15 Apps That Let You Join the Sharing Economy
As this new frontier of peer-to-peer commerce grows, so does the list of apps that can help you take advantage of it. Here are 15 you should be aware of because they can save you time and money, or even help you make a few bucks of your own.
While Sidecar isn’t as well known as its well-funded ridesharing competition, it holds a distinction that neither Uber nor Lyft can claim: Winner of The Wall Street Journal’s 2014 review of transportation apps.
Download the Sidecar app and enter your preferences for car type, driver, fare, and ETA. You’ll pay less than you would for a cab and you have the advantage of knowing the price up front—something that’s always a bit of a mystery when you hop into a cab or even when you hail a ride on Lyft or Uber.
Background checks are required for all drivers and the company carries a $1 million liability policy in case there’s any trouble.
Yerdle is a peer-to-peer second-hand store with a unique credit system for goods changing hands. You’ll find everything from toys and electronics to tools and camping gear.
Get items for free using Yerdle credits (currently Yerdle is giving people 250 credits for signing up), and earn more credits by giving away items you no longer want or need.
Local pick-up is free or you can have items shipped across the US.
JustPark (formerly ParkAtMyHouse) aims to solve the problem of finding a parking space, circling the block, feeding the meter, worrying about moving your car, or paying too much for a parking space. It does this by leveraging vacant privately-owned parking spaces in your city.
Spaces are available at rates varying by demand from anywhere from half an hour up to six months, and JustPark says the spots in their network average 60% less than street parking.
With Vayable, you can book a tour with a local expert in cities around the world. And on the flip-side, if you have a unique perspective to share about your city, you can sign up as a host and earn money showing people a fun local experience they wouldn’t get from an “official” tour guide.
Think Airbnb, but for dogs. DogVacay (and rival Rover) connects pet-owners with pet-sitters, avoiding the need to visit a traditional kennel or dog-boarding service. All prospective hosts go through an application process that includes reference checks and phone interviews.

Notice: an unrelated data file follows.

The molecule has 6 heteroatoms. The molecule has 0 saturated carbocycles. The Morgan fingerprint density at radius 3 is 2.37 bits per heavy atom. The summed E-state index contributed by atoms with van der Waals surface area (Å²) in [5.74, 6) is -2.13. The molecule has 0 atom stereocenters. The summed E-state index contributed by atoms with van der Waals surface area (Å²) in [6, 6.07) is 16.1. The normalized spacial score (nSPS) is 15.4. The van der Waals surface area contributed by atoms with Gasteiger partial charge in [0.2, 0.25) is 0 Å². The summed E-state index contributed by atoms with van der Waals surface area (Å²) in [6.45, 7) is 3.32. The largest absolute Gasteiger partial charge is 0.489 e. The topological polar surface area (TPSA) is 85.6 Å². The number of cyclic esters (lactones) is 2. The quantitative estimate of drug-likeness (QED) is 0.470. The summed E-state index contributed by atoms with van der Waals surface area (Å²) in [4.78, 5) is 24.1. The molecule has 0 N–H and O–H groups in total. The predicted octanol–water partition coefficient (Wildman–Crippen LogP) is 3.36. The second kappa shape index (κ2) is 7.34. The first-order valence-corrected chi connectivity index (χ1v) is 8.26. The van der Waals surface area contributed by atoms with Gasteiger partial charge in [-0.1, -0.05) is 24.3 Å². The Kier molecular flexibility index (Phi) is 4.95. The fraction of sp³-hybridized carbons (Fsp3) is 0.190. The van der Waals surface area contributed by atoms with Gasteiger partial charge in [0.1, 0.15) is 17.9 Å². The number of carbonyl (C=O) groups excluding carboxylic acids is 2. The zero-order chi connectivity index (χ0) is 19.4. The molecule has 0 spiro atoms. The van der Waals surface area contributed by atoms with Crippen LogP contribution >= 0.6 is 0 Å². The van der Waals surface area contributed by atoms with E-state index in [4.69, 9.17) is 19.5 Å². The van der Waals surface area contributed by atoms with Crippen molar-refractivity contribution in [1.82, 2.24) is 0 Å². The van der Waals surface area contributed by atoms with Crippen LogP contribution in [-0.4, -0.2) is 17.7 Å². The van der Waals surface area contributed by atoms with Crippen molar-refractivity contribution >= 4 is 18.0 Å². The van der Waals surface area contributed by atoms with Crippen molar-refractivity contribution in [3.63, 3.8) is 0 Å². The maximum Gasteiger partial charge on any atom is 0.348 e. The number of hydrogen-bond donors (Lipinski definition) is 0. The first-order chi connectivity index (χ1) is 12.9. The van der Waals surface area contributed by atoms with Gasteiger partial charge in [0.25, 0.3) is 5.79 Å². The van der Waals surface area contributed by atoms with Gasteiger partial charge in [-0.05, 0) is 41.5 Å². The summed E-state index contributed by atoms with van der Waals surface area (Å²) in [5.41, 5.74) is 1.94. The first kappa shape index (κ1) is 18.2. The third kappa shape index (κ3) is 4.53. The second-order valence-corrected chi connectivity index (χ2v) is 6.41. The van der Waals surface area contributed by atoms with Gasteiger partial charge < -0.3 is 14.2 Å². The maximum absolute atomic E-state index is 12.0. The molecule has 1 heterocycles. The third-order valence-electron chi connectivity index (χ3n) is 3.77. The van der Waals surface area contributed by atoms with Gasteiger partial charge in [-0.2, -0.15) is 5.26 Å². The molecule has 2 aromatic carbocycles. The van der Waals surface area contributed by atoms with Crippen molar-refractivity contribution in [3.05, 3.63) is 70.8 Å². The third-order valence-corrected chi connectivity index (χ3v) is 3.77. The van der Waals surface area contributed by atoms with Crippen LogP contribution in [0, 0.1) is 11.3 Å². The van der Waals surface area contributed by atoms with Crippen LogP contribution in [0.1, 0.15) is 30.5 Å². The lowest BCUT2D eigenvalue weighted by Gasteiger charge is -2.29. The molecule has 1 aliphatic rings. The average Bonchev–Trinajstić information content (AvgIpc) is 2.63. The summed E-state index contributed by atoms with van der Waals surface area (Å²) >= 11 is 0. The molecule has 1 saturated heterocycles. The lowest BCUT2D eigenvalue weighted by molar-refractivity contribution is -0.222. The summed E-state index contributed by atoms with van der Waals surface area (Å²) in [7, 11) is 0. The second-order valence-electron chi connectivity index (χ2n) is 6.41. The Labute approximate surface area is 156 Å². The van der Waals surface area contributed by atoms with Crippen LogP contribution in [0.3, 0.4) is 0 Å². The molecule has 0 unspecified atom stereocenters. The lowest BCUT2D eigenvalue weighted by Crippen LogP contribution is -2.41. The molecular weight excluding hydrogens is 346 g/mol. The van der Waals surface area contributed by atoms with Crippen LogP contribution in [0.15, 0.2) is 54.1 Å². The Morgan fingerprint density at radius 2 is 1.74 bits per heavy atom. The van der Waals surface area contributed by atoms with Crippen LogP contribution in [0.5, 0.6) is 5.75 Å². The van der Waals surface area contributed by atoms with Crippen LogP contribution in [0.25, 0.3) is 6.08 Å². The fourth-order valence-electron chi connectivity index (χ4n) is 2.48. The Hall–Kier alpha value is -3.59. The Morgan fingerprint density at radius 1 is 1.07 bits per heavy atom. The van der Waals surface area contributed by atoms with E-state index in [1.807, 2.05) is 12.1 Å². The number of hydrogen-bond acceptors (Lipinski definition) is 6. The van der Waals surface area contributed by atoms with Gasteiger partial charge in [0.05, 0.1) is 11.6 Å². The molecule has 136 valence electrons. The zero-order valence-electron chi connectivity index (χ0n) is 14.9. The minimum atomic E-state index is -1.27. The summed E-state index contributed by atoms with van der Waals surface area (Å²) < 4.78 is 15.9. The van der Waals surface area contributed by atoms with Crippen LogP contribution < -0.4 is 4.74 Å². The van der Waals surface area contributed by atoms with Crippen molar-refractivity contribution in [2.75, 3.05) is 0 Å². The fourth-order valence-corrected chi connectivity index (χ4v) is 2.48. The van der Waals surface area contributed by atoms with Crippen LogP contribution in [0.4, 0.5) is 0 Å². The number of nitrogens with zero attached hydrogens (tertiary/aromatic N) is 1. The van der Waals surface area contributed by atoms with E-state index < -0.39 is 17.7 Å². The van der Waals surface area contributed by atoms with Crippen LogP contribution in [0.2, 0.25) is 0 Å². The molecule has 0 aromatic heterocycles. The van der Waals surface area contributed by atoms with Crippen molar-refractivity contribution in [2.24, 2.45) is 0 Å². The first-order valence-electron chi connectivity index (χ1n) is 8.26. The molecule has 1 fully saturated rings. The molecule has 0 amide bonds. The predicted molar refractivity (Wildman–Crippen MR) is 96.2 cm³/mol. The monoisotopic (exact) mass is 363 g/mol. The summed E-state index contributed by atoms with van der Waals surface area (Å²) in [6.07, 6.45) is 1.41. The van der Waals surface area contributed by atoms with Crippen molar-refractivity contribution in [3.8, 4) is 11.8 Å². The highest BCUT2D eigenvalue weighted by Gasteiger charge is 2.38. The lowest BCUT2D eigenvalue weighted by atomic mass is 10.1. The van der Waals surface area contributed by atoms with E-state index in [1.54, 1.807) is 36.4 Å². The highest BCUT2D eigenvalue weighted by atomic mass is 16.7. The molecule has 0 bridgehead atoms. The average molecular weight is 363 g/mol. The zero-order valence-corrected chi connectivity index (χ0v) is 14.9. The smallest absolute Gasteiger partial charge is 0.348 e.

Dog lovers can open their home to visiting pets and earn boarding fees ranging from $15 to $50 a night.
Spinlister is the peer-to-peer marketplace for sports equipment rentals, like skis and snowboards, bikes, or surfboards.
(The common theme? Stuff you can ride.)
Since those items are generally expensive but in use only occasionally, it makes sense to rent instead of buy—or earn some money from the gear you already have instead of letting it collect dust in the garage.
OK, maybe this whole sharing economy is going a little too far! LeftoverSwap aims to reduce food waste by connecting hungry neighbors with their overstuffed counterparts. Perhaps it will promote some new culinary adventures.
Instead of eating out in some boring restaurant while you’re traveling, fire up the HomeDine app and see what’s cooking. The premise is to join in on a home-cooked meal anywhere in the world, meet new people, and share a unique cultural experience.
Getaround puts your car to use for you when you’re not driving it, or allows you to rent a car from someone in the Getaround network. You can set your desired rates and the company handles all the payment processing and insurance.
On the customer side, you may be able to find a cheaper car rental by not going through a traditional agency like Hertz, or you can use the service to test drive a car you’ve always wanted.
Zaarly allows users to create their own micro “stores” to sell goods or services to their peers. You’ll find everything from handyman services, iPhone repairs, even homemade apple pies.
While much of the network is local or hands-on, some providers are offering “virtual” services like phone consultations or online work.
Next time you’re in need of cash, don’t run to the bank for a loan; instead try Lending Club. Borrowers will find rates as a low as 6%, while lenders can invest in fractional ownership of a portfolio of peer-to-peer notes, and earn higher returns than savings accounts or CDs.
Fon asks you to allow others to access your home WiFi network in exchange for getting free WiFi at any of the 8 million worldwide hotspots in Fon’s network.
Poshmark helps women monetize their closet and declutter at the same time. You can list gently used clothing items for sale in less than 60 seconds with their app, and also shop for new or pre-worn items at prices up to 70% off retail.
Postmates aims to “revolutionize urban logistics” by changing how local goods are acquired, delivered, and consumed. Employing an army of on-demand couriers (primarily on bikes, but sometimes in cars), the company promises quick, low cost delivery of any local item.
And of course if you know your city inside and out and would love to be the next bike messenger hero, Postmates could be a money-making opportunity for you.
The problem with groceries is you often have to go to the store to get them, which can be time-consuming. Instacart is the personal grocery shopping service that will deliver your grocery order to your door for a nominal fee.
I thought the delivery fees were actually pretty attractive, starting at $3.99 when you order $35 or more, but the company also marks up the cost of the actual food as well.
Featured photo credit: Vayablevia gigaom.com
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